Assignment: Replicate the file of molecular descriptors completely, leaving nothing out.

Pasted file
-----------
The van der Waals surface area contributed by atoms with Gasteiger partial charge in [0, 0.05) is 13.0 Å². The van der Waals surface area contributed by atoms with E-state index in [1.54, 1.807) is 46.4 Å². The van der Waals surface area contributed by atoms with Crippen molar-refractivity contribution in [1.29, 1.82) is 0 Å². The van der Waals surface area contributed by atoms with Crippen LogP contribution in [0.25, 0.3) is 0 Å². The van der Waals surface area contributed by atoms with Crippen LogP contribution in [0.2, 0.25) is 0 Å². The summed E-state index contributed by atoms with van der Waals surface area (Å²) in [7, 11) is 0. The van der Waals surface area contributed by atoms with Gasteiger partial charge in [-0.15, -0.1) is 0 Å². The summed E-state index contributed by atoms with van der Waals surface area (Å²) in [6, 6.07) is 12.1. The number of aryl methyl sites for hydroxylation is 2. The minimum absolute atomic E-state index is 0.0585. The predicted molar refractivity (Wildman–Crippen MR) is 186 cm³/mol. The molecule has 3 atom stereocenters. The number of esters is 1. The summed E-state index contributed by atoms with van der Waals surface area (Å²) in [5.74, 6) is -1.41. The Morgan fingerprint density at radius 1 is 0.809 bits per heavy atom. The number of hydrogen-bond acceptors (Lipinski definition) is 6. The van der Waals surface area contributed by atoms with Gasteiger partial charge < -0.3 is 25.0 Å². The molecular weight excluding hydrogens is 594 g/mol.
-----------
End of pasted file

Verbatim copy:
The van der Waals surface area contributed by atoms with Gasteiger partial charge in [0, 0.05) is 13.0 Å². The van der Waals surface area contributed by atoms with E-state index in [1.54, 1.807) is 46.4 Å². The van der Waals surface area contributed by atoms with Crippen molar-refractivity contribution in [1.29, 1.82) is 0 Å². The van der Waals surface area contributed by atoms with Crippen LogP contribution in [0.25, 0.3) is 0 Å². The van der Waals surface area contributed by atoms with Crippen LogP contribution in [0.2, 0.25) is 0 Å². The summed E-state index contributed by atoms with van der Waals surface area (Å²) in [7, 11) is 0. The van der Waals surface area contributed by atoms with Gasteiger partial charge in [-0.15, -0.1) is 0 Å². The summed E-state index contributed by atoms with van der Waals surface area (Å²) in [6, 6.07) is 12.1. The number of aryl methyl sites for hydroxylation is 2. The minimum absolute atomic E-state index is 0.0585. The predicted molar refractivity (Wildman–Crippen MR) is 186 cm³/mol. The molecule has 3 atom stereocenters. The number of esters is 1. The summed E-state index contributed by atoms with van der Waals surface area (Å²) in [5.74, 6) is -1.41. The Morgan fingerprint density at radius 1 is 0.809 bits per heavy atom. The number of hydrogen-bond acceptors (Lipinski definition) is 6. The van der Waals surface area contributed by atoms with Gasteiger partial charge < -0.3 is 25.0 Å². The molecular weight excluding hydrogens is 594 g/mol.